Scream in the night; the prowling dog-fox bark;
Snared rabbit cry, small tragedy of dark.

The shepherd watching by his ewes and theaves
All night in loneliness, each cry knows well,
Whether the early lambing on the Downs
Rob him of Christmas, or on slopes of fell
March keep him crouching, shawled against the sleet;
But there's a cry that drowns
All else to shepherd's ears: the wavering bleat
Of weakling newly-born: then he shall lift
The lanky baby to his own warm hut,
Lay it on straw, and shift
Closer the lamp, and set the bottle's teat
With good warm milk between the lips half-shut,
Coaxing the doubtful life, while wind and rain
Against the window of the cabin beat,
And homing cottars in the plain below
Look up, and seeing the window's yellow glow,
Mutter, "The shepherd's at his job again."

Poor heavy-sided ewes must have their care;
Pasture, and in their pens a bite of hay.
Poor roots, good lambs; good roots, poor lambs, they say;
So shall the prudent shepherd keep them spare,
And likewise short of cake before they can;
And he shall set the double hurdles square
Against the north and east with straw between,
For shelter; he shall run his ewes and lambs
In various pens: the twins, the little rams,
And frolic younglings just about to wean;
He shall turn little rams to little tegs,
And dock their tails, but on a different day;
Then, well content, sit down to watch them play,
Companioned by his pipe and towsled pup;
Watch them, appraising strong and frisky legs,
And grin when little ewe butts little tup.


But while the shepherd lonely in his cotes
Lives the harsh months decreed,
The farmer, thwarted by the early dusk,
Uses the hours that keep his ploughman lusk,
And plans his year for pasture or for seed.
Champion and several each claim their meed;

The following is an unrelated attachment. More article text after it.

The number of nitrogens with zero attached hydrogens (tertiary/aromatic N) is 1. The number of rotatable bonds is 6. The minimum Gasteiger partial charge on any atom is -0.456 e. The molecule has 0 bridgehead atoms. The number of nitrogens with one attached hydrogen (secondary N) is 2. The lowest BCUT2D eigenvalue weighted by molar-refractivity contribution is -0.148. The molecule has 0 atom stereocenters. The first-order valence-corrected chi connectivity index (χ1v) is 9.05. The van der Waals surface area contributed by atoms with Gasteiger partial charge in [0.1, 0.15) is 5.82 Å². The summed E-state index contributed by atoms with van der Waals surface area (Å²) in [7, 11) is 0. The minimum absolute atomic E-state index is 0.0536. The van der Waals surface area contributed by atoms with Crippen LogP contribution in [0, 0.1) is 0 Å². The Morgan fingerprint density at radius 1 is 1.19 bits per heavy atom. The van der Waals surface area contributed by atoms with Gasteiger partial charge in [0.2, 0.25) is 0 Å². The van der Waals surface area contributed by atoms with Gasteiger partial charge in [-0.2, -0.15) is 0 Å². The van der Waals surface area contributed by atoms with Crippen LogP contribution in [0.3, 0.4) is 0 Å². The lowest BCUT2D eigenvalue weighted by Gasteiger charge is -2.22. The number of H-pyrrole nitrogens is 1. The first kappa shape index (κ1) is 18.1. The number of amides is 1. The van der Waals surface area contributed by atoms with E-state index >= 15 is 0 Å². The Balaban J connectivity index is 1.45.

Fallow, and arable, and clover ley;
Shall the Ten-Acre carry sheep or oats?
Shall the poor Roughets stand this year for hay?

For now when fields beneath the wintry light
Lie stark, and snow along the hedgerow clings,
When streams of rooks on swerving wings
Blacken the sky with their untidy flight,
When iron ridges bind the frozen clay,
And sunset reddens cart-ruts on the road,—
Now in the wolf-month, shrammed and gaunt,
When vixens prowl, and hopping birds grow bold,
And craven otters haunt
The coops, by famine driven, and by cold,—
There's little chance for labour on the land.
Only the dung-cart with its reasty load
Creaks safe across the fields on frozen ground,
And horses for the fork or shovel stand
Patient, their nostrils smoking on the air.
Carting's a winter job. The strawy mound,
The wedge-shaped hale of roots for winter feeding stored,
Gapes, and gives up its rolling, orange hoard,
Cut in the farmyard troughs to equal share.
There's little else in these dead months to keep
The farm-folks brisk; at dawn and dusk they go
To break the ice on inky water-holes;
Fold on fresh patch of swedes the fattening sheep;
Put in a casual hour to dig out moles.
All desultory tasks, while the short day
Dulls from the morning's red to undern grey,
And dyes to red again as sun sinks low.

Then pencil in hand beneath the hanging lamp
The farmer ponders in the kitchen's hush;
In the dark shippon tranquil cattle crush
Sweet cake, sliced mangold; shift, and blow, and champ;
In the dark stable tired horses stamp,
And nuzzle at the manger for their feed.
But though the homestead in such quiet doze